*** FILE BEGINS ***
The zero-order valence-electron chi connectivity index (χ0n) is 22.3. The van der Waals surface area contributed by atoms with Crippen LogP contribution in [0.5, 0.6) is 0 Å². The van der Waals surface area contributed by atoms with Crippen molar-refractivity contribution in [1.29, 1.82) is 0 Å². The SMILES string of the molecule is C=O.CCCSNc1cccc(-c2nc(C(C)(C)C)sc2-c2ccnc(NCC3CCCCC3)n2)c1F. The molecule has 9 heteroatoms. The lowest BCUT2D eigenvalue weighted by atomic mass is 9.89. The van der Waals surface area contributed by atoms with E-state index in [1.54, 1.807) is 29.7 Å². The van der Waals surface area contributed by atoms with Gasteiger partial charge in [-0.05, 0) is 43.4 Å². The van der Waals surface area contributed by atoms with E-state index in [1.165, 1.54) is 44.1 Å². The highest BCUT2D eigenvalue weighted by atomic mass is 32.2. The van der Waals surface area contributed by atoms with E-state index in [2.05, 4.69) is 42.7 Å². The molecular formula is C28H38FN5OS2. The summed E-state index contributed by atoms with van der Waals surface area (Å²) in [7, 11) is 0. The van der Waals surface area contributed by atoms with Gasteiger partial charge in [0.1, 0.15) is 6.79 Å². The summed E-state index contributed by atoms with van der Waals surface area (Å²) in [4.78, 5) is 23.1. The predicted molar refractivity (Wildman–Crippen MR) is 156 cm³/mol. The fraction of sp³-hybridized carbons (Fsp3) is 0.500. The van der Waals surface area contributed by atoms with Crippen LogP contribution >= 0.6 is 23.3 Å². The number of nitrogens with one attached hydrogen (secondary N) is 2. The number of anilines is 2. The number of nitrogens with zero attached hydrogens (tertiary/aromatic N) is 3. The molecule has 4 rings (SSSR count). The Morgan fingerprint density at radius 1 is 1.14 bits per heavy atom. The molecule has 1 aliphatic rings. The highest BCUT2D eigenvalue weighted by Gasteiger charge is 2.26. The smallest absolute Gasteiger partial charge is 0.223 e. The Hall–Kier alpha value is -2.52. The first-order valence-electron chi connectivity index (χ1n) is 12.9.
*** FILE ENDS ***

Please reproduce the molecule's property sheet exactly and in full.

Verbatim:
The zero-order valence-electron chi connectivity index (χ0n) is 22.3. The van der Waals surface area contributed by atoms with Crippen LogP contribution in [0.5, 0.6) is 0 Å². The van der Waals surface area contributed by atoms with Crippen molar-refractivity contribution in [1.29, 1.82) is 0 Å². The SMILES string of the molecule is C=O.CCCSNc1cccc(-c2nc(C(C)(C)C)sc2-c2ccnc(NCC3CCCCC3)n2)c1F. The molecule has 9 heteroatoms. The lowest BCUT2D eigenvalue weighted by atomic mass is 9.89. The van der Waals surface area contributed by atoms with E-state index in [1.54, 1.807) is 29.7 Å². The van der Waals surface area contributed by atoms with Gasteiger partial charge in [-0.05, 0) is 43.4 Å². The van der Waals surface area contributed by atoms with E-state index in [1.165, 1.54) is 44.1 Å². The highest BCUT2D eigenvalue weighted by atomic mass is 32.2. The van der Waals surface area contributed by atoms with E-state index in [2.05, 4.69) is 42.7 Å². The molecular formula is C28H38FN5OS2. The summed E-state index contributed by atoms with van der Waals surface area (Å²) in [7, 11) is 0. The van der Waals surface area contributed by atoms with Gasteiger partial charge in [0.1, 0.15) is 6.79 Å². The summed E-state index contributed by atoms with van der Waals surface area (Å²) in [4.78, 5) is 23.1. The predicted molar refractivity (Wildman–Crippen MR) is 156 cm³/mol. The fraction of sp³-hybridized carbons (Fsp3) is 0.500. The van der Waals surface area contributed by atoms with Crippen LogP contribution >= 0.6 is 23.3 Å². The number of nitrogens with one attached hydrogen (secondary N) is 2. The number of anilines is 2. The number of nitrogens with zero attached hydrogens (tertiary/aromatic N) is 3. The molecule has 4 rings (SSSR count). The Morgan fingerprint density at radius 1 is 1.14 bits per heavy atom. The molecule has 1 aliphatic rings. The highest BCUT2D eigenvalue weighted by Gasteiger charge is 2.26. The smallest absolute Gasteiger partial charge is 0.223 e. The Hall–Kier alpha value is -2.52. The first-order valence-electron chi connectivity index (χ1n) is 12.9.